Purpose of Non-Punitive Reporting Policies in Aviation SMS Programs
Dedicated, hard-working safety managers drive the setup of airline and airports' aviation safety management systems (SMS).
These safety managers are often left to decipher ambiguous requirements that are open to multiple interpretations. This comes into play especially when upper management wants to "pencil-whip" an aviation SMS and merely check the boxes.
Most safety managers are not content to merely "check the box." They have integrity and want to do the right thing. After all, each of us wants to do the best job we can.
Phase 2 of an ICAO compliant safety management system implementation requires operators to set up the reactive risk management processes. One part of these reactive risk management processes is the "hazard reporting system," which can be as simple as paper-based reports, or as complex as electronic forms on the Internet that notify safety managers whenever new hazards are reported.
Related Reactive Risk Management Articles...
- What Is Reactive Risk Management (Why It’s Essential for Aviation SMS)
- From Reactive to Proactive Risk Management in Aviation SMS
- Difference between Reactive, Predictive and Proactive Risk Management in Aviation SMS
An essential element of this hazard reporting system is the "non-punitive reporting policy." Non-punitive reporting policies:
- Reduce friction (resistance) to the aviation SMS program;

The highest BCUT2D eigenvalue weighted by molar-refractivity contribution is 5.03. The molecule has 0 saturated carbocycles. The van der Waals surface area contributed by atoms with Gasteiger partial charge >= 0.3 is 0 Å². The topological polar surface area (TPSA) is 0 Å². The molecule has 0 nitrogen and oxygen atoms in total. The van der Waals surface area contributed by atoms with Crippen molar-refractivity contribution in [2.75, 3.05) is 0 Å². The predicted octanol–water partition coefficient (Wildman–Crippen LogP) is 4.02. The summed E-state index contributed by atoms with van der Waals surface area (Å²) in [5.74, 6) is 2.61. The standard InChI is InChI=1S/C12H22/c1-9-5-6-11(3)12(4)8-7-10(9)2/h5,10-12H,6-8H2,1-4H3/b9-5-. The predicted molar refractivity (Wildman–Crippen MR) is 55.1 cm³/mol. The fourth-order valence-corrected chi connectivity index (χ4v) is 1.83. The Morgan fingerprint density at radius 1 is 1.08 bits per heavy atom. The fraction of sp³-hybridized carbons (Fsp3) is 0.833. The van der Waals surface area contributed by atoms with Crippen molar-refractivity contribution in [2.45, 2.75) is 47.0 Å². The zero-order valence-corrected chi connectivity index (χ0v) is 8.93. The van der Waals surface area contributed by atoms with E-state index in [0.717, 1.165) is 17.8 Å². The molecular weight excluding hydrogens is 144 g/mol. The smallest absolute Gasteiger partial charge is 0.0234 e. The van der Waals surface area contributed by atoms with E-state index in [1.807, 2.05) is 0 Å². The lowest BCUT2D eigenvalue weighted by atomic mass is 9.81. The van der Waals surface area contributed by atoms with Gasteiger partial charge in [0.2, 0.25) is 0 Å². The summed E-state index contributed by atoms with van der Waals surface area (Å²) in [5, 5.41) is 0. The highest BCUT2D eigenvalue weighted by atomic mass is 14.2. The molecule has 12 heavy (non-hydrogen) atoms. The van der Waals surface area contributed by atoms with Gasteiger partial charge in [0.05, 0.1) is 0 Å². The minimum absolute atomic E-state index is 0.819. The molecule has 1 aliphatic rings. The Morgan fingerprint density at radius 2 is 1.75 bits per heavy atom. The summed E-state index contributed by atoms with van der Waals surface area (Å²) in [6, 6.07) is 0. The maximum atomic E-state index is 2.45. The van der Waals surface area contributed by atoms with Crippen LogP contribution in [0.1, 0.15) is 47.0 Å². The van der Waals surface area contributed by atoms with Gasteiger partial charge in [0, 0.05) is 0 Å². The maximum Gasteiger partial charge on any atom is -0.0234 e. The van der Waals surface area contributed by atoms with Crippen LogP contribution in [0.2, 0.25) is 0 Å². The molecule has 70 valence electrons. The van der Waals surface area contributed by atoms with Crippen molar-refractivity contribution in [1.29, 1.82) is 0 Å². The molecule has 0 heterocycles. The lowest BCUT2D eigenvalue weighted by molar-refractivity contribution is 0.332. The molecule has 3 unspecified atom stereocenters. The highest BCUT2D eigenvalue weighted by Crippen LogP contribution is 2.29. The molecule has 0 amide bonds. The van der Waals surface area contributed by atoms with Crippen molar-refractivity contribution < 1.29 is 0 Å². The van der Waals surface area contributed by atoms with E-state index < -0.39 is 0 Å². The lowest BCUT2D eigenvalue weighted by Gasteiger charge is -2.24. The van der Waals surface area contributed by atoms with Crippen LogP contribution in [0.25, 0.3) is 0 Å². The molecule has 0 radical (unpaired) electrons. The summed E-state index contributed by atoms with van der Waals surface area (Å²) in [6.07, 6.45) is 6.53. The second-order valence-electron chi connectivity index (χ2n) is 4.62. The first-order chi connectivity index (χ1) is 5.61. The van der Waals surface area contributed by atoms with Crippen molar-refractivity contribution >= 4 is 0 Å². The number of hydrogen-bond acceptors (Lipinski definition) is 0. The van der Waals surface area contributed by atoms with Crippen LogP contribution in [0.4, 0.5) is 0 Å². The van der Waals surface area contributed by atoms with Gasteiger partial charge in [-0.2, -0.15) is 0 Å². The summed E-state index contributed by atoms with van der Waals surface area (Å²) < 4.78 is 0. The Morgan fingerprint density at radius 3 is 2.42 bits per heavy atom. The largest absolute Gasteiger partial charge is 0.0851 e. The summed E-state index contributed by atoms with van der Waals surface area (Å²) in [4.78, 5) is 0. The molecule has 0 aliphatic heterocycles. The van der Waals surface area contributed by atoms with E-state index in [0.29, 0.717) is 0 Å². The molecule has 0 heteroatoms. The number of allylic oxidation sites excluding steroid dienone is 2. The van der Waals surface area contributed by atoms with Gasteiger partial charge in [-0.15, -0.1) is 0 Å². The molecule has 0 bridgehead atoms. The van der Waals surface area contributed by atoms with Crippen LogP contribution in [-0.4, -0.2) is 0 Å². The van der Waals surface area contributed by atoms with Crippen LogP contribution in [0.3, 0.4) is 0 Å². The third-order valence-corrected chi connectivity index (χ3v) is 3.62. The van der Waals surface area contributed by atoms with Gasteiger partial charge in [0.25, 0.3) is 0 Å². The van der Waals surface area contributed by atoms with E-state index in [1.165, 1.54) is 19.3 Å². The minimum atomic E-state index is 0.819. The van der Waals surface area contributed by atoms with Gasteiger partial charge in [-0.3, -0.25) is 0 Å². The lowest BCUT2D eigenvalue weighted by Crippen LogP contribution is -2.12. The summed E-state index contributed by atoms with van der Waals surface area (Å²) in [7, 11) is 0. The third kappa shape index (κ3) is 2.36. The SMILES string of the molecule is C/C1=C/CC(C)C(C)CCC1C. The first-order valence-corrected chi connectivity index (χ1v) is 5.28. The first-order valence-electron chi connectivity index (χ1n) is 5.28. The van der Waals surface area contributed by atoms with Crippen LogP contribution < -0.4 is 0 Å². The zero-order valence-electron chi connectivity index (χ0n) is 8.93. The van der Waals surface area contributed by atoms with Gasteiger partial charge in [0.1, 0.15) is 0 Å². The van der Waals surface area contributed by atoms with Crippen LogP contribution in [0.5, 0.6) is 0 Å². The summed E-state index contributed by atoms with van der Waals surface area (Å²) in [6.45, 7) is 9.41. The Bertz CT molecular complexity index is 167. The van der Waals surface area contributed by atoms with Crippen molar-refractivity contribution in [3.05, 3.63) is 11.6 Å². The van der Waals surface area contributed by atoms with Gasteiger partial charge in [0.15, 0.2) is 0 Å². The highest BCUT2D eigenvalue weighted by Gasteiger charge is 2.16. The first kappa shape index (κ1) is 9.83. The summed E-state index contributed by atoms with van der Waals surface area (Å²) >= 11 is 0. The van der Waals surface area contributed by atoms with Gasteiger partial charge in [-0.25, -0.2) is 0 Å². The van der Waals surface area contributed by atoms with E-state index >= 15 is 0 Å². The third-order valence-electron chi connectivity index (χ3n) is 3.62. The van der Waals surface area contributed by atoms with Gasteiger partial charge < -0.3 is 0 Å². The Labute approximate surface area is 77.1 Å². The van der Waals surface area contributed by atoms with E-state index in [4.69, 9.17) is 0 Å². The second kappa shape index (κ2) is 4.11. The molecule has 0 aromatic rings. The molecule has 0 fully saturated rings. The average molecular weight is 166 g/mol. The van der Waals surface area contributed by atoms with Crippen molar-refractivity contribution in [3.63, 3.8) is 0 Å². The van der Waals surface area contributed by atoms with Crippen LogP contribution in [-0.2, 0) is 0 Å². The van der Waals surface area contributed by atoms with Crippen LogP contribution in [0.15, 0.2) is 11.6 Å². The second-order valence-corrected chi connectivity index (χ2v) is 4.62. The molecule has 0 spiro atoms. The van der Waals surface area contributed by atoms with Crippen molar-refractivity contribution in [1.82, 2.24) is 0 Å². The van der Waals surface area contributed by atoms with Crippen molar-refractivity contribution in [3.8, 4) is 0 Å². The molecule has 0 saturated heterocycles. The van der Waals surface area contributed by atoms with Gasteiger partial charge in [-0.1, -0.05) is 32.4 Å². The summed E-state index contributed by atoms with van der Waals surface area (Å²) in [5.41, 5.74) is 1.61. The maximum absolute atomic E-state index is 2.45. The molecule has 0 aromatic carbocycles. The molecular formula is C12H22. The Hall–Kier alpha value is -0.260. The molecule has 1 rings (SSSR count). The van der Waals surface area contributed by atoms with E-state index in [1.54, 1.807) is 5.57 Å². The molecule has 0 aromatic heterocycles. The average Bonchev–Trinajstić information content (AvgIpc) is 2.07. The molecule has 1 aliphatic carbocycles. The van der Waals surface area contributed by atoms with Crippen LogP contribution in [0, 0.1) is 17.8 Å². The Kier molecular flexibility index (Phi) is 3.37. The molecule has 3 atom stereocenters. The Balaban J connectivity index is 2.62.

- Builds confidence in the SMS processes;
- Help engender trust between front-line employees and managers;
- Are the basis of the "just culture;"
- Explain which actions are not immune from management's disciplinary actions; and
- Offer a clear understanding of what to expect when employees submit hazard reports.
In this article, we'll describe:
- What one expects in a non-punitive reporting policy;
- Discuss the importance of reviewing your non-punitive reporting policy; and
- Provide a template for you to use or modify at your discretion.
Non-Punitive Reporting Policies Are VERY Important
Not all safety cultures have adapted "just culture" concepts. In several Asian countries, there will always be somebody to take the blame. Heads must roll. When employees realize that consequences follow reports of bad news, how often will you expect employees to report?
In short, without an effective non-punitive reporting policy, your hazard reporting culture will not exist!
Whenever there is some degree of protection, employees are more inclined to participate in SMS programs and take ownership of the processes.
Note how I stressed "some degree of protection." Employees should never expect a blind eye whenever there is:
- Willful misconduct;
- Unwillingness or inability to learn from past similar events;